Is it naive to expect an officer in charge to step forward to say, "this happened under my command; without my knowledge, but under my command, and therefore I'm responsible." It seems every officer involved is busy saying "I didn't know, I didn't know."
Adm. John Hutson: It's not only not naive, it is precisely that kind of accountability, moral courage, and even self-sacrifice that demonstrates true leadership.
Boca Raton, Fla.:
First thank you for your service.
Your answer to Concord included this sentence: "Another issue here is a warzone with too few soldiers, many of whom are not well trained for the particular task they are assigned."
To me this says it all of why Secretary Rumsfeld should be held accountable. He was the one who vetoed General Shinseki and he was the one who went in on the cheap.
Abu Graib is nothing more than a vivid example of Sec. Rumsfeld's short sightedness.
Sir, your thoughts please.
Adm. John Hutson: I can't quote it exactly but Sec'y Rumsfeld has some pretty good rules to live by. One of them was essentially that you should always be willing to resign. It makes you more better at your job and more valuable to the President.
Can you tell us if any civilian contractors have been named in Gen. Fay's report? Did they work for Titan or CACI? What are the chances of these civilians being prosecuted?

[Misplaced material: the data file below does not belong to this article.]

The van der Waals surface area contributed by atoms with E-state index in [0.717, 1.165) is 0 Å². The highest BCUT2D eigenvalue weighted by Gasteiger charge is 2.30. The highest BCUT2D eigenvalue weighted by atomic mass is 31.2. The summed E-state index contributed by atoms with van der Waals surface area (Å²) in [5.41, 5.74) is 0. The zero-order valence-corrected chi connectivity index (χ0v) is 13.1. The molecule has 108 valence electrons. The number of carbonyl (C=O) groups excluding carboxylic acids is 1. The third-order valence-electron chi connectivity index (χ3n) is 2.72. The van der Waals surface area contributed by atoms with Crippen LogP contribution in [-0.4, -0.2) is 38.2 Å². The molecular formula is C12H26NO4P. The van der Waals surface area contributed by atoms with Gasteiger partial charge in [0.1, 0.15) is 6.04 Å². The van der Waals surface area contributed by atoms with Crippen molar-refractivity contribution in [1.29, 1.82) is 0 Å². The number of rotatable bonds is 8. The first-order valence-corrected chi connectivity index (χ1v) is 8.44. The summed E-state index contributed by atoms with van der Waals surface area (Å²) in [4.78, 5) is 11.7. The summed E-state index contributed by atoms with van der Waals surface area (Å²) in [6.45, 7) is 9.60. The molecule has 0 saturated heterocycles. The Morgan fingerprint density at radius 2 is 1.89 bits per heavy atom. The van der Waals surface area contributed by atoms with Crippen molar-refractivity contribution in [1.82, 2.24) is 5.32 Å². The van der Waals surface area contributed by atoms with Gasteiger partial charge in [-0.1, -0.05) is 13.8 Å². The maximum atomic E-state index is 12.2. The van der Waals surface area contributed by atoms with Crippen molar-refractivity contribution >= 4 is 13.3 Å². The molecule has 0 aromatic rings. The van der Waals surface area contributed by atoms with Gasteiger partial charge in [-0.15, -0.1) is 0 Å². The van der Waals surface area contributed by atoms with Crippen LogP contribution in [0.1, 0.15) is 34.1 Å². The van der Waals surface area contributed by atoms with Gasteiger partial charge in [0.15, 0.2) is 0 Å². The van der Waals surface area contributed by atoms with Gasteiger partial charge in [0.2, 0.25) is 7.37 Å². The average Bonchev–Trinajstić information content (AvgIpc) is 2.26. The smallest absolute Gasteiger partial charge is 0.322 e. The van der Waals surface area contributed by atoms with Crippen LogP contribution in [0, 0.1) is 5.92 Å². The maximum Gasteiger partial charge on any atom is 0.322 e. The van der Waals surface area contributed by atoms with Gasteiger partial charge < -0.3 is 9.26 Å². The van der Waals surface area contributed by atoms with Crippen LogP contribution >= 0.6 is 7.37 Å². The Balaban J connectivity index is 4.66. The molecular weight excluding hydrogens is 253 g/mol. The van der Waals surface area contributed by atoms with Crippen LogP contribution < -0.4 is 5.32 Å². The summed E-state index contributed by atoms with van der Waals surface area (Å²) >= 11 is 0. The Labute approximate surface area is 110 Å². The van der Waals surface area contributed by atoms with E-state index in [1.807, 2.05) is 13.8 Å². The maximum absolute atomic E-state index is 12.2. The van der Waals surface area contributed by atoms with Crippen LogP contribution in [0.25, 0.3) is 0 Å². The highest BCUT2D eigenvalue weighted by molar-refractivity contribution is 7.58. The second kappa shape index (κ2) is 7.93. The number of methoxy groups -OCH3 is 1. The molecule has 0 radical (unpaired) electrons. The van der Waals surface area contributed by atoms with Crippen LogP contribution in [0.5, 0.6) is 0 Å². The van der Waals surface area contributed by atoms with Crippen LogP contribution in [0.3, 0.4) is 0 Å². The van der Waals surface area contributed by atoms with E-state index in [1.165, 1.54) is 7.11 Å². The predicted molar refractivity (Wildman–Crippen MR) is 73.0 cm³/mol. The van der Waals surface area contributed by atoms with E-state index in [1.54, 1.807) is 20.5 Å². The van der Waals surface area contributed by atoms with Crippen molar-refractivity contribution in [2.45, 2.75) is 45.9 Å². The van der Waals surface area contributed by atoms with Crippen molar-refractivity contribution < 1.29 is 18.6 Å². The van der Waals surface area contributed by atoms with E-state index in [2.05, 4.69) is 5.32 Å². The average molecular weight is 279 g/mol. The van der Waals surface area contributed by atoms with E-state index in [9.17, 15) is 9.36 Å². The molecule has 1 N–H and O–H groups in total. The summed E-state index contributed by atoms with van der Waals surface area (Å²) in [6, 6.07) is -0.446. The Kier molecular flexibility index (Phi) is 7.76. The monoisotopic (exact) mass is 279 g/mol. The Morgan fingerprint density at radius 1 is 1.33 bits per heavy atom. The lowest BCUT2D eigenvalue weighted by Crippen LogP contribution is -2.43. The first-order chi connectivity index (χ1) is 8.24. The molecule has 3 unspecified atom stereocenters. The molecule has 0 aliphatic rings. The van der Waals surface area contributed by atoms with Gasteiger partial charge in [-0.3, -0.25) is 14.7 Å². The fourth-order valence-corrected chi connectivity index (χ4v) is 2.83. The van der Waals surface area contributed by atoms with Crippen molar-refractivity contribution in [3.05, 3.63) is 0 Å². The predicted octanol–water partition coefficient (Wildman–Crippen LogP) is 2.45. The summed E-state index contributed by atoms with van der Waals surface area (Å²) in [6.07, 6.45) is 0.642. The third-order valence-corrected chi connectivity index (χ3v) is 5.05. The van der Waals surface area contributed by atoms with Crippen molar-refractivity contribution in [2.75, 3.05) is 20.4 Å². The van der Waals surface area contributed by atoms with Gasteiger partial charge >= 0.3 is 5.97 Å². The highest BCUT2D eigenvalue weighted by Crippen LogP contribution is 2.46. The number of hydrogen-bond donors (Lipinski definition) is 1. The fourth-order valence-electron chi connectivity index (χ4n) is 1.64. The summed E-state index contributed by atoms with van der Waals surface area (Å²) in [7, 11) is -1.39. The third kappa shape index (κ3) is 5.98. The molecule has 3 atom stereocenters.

Adm. John Hutson: I believe General Fay's report comes out tomorrow.
Kendall Park, N.J.:
I've read that several soldiers believed to have mistreated prisoners or raped fellow soldiers have received nothing more than a dishonorable discharge, with no court-martial or other punishment. This is because commanders have discretion over consequences for misbehavior. Do you agree with this? Shouldn't there be penalties for crimes committed by troops that are more in line with penalties a civilian would face? A discharge just seems like letting them off the hook. I'd hate to think someone who raped a woman in Iraq could move next door to me because the military didn't see fit to punish him with jail time.
Adm. John Hutson: I don't know the facts, but you can't get a dishonorable discharge without a court-martial. If your facts are correct, perhaps they pled guilty in exchange for a pretrial agreement limiting the sentence.
I have to sign off now. Thanks everyone for you superb, thoughtful questions. This is a tough time in our history. We all need to stick together and work to ensure there is a thoughtful, reasonable dialogue.